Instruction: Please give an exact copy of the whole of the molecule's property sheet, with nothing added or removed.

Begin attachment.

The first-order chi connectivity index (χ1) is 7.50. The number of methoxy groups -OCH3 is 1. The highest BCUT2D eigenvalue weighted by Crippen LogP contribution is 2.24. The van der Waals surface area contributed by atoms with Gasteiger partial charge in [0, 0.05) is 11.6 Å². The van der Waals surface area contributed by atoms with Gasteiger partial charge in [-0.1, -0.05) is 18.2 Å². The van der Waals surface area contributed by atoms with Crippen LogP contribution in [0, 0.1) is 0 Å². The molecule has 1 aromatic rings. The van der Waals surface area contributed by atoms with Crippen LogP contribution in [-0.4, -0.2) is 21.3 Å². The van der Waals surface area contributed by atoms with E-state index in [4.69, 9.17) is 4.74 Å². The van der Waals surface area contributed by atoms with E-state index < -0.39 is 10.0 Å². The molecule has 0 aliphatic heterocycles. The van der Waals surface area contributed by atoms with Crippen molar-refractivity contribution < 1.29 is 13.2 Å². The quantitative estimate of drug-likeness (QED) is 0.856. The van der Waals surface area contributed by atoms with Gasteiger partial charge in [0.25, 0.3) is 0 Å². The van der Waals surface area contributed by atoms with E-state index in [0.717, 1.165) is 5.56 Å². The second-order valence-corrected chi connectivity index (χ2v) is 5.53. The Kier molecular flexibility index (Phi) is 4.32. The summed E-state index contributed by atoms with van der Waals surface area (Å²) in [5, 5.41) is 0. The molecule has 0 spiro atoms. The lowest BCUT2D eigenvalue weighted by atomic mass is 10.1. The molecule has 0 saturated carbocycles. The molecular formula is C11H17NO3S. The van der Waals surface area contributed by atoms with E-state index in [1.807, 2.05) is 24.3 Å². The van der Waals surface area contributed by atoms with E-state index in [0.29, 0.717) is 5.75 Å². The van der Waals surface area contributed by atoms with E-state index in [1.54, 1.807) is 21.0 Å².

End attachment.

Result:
The first-order chi connectivity index (χ1) is 7.50. The number of methoxy groups -OCH3 is 1. The highest BCUT2D eigenvalue weighted by Crippen LogP contribution is 2.24. The van der Waals surface area contributed by atoms with Gasteiger partial charge in [0, 0.05) is 11.6 Å². The van der Waals surface area contributed by atoms with Gasteiger partial charge in [-0.1, -0.05) is 18.2 Å². The van der Waals surface area contributed by atoms with Crippen LogP contribution in [0, 0.1) is 0 Å². The molecule has 1 aromatic rings. The van der Waals surface area contributed by atoms with Crippen LogP contribution in [-0.4, -0.2) is 21.3 Å². The van der Waals surface area contributed by atoms with E-state index in [4.69, 9.17) is 4.74 Å². The van der Waals surface area contributed by atoms with E-state index < -0.39 is 10.0 Å². The molecule has 0 aliphatic heterocycles. The van der Waals surface area contributed by atoms with Crippen molar-refractivity contribution < 1.29 is 13.2 Å². The quantitative estimate of drug-likeness (QED) is 0.856. The van der Waals surface area contributed by atoms with Gasteiger partial charge in [0.25, 0.3) is 0 Å². The van der Waals surface area contributed by atoms with E-state index in [0.717, 1.165) is 5.56 Å². The second-order valence-corrected chi connectivity index (χ2v) is 5.53. The Kier molecular flexibility index (Phi) is 4.32. The summed E-state index contributed by atoms with van der Waals surface area (Å²) in [5, 5.41) is 0. The molecule has 0 spiro atoms. The lowest BCUT2D eigenvalue weighted by atomic mass is 10.1. The molecule has 0 saturated carbocycles. The molecular formula is C11H17NO3S. The van der Waals surface area contributed by atoms with E-state index in [1.807, 2.05) is 24.3 Å². The van der Waals surface area contributed by atoms with E-state index in [0.29, 0.717) is 5.75 Å². The van der Waals surface area contributed by atoms with E-state index in [1.54, 1.807) is 21.0 Å².